The definition of TV viewership is getting a modern reboot--
Billboard 100 & Nielsen TV Ratings Start To Catch Up With The Online Reality: " . . . New York Times reports that, as of this week, YouTube plays will be part of the The Billboard Hot 100 formula. We can thank the phenomenal viral success of Baauer’s song “Harlem Shake” for kicking the chart into the YouTube era. After nearly two years discussions with YouTube, Billboard suddenly pushed ahead with its methodology update in response to the breakout success of “Harlem Shake”. It will debut at number one this week. Billboard does already incorporate data from Spotify and other streaming sources. The definition of TV viewership is also getting a modern reboot. Nielsen Co. will expand its TV Ratings to include data from Netflix, Amazon Instant Video and other streaming services viewed from set-top boxes, and TV enabled gaming systems, according to The Hollywood Reporter. The target for year-end apparently is to add iPad viewing into the mix. . . ."
YouTube gets its Space in place - Los Angeles Times: " . . . YouTube has been moving aggressively to support partners and the content they create, including a $100-million investment in programming. Recently, the company began evaluating its funding of 100 original channels to decide which will receive a subsequent round of backing. The site expects that 40% of these programmers will get fresh financing. This wealth of resources is available — for free — to YouTube's creators. "What we've learned over the last couple of years is the act of bringing creators together causes good thing to happen," said Tom Pickett, vice president of global content operations for YouTube. "They cross-promote each other, they teach each other, they crew for each other. There really is this community element to being YouTube creators. In a few markets, we want to see if we can help facilitate that." YouTube has opened similar creator spaces in New York and London, and an additional one is slated to open in Asia. In Los Angeles, it anticipates admitting at least 25 YouTube channels into classes each quarter, starting in January. Applicants will propose a project, and YouTube will evaluate the candidates based on a channel creators' commitment to the platform, dedicated resources and willingness to collaborate."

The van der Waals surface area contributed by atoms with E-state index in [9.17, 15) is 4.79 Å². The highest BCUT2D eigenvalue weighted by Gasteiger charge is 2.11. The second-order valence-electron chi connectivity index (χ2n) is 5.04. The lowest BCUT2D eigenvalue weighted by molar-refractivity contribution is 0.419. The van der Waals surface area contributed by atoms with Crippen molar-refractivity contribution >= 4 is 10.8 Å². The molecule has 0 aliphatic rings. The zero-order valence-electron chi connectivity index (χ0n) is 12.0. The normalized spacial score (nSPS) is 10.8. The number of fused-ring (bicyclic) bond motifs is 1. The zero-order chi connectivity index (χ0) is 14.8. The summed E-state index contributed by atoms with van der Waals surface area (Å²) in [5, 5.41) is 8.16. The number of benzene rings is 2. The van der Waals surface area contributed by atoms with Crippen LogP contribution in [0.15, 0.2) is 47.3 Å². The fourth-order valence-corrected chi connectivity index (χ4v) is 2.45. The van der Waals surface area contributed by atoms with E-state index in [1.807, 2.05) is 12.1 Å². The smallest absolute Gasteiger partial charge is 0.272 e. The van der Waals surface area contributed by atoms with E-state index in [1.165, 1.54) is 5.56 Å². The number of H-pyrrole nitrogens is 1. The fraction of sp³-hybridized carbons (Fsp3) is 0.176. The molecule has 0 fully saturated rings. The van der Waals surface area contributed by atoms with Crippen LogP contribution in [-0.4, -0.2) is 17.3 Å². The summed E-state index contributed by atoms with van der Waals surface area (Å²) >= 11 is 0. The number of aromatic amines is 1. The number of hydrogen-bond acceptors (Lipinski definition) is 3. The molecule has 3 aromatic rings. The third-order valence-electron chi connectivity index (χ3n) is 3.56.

Why Apple Needs to Get into the TV Business | MIT Technology Review: "And as Apple showed with the iPad and iPhone, it doesn’t have to invent every aspect of a product in order for it to be disruptive. Instead, it has become the leader in consumer electronics by combining existing technologies with some of its own and packaging them into products that are simple to use. TV seems to be at that moment now. People crave something better than the fusty, rigidly controlled cable TV experience, and indeed, the technologies exist for something better to come along. Speedier broadband connections, mobile TV apps, and the availability of some shows and movies on demand from Netflix and Hulu have made it easier to watch TV anytime, anywhere. The number of U.S. cable and satellite subscribers has been flat since 2010."
Microsoft's "Scroogled" Campaign Against Gmail Wins 0.002% Of Users: "It’s been a week since Microsoft went on the attack against Gmail, launching its “Scroogled” campaign portraying Gmail as a privacy monster that reads your emails for ad targeting purposes. How’s that been working out? To date, the Microsoft-backed petition against Gmail’s practices has gained about over 6,000 signatures — equal to about 0.002% of Gmail’s user base."
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Popular streaming channels: Netflix: The king of movie and TV show streaming. $7.99/mo. YouTube: User-submitted videos and some original programming. Free. Hulu Plus: TV shows days after they air and some movies. $7.99/mo. Amazon Prime: A strong Netflix competitor with other Amazon benefits. $79/year. Crackle: Movies and TV mostly from Sony's library. Free. Vudu: Movie rental site owned by Walmart. Fees per movie